The Africa Dialogue Series is the Office of the Special Adviser on Africa (OSAA)’s signature event.This year’s edition is organized in collaboration with the African Union Commission, the Economic Commission for Africa (ECA), the Department of Global Communications, UN Women and the Department of Political and Peacebuilding Affairs - Department of Peace Operations (DPPA-DPO).
OSAA was established in April 2003. Its main mandate responsibilities are to advocate for the international community’s support for Africa’s development; to provide support to UN intergovernmental bodies in their deliberations on Africa, and to provide advice to the UN Secretary- General with regard to Africa and to support his efforts to ensure the coherence and coordination of UN action in Africa. And its focus has increasingly been on the nexus across the development-peace and security-humanitarian-and human rights priorities, in other words Africa’s sustainabledevelopment.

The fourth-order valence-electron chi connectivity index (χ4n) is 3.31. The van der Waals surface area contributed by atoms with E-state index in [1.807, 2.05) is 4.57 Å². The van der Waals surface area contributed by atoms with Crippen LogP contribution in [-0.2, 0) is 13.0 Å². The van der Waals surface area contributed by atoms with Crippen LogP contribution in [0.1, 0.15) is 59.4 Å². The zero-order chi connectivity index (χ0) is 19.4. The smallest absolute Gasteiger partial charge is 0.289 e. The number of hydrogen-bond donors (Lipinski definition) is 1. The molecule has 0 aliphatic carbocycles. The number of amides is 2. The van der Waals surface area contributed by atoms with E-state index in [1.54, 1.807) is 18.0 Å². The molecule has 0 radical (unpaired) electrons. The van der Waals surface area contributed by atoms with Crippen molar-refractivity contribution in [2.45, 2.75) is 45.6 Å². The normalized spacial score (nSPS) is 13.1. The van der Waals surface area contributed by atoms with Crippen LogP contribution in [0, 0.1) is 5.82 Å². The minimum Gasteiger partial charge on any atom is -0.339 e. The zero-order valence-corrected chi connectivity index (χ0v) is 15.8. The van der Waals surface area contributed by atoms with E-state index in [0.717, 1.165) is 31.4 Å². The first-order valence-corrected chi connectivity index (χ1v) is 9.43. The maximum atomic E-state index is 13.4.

It is with its cross-cutting and unique place in the UN system in mind that OSAA decided in 2018 to launch the Africa Dialogue Series as its main annual event. The ADS provides a unique global platform to explore and promote critical debates on broad range of critical and emerging issues of relevance to Africa’s peace, security and development. It is a forum for global advocacy and policy discussion. The Africa Dialogue Series offers an opportunity to build synergies across the UN system in support of Africa’s priorities. It also aims to create a space to amplify African voices.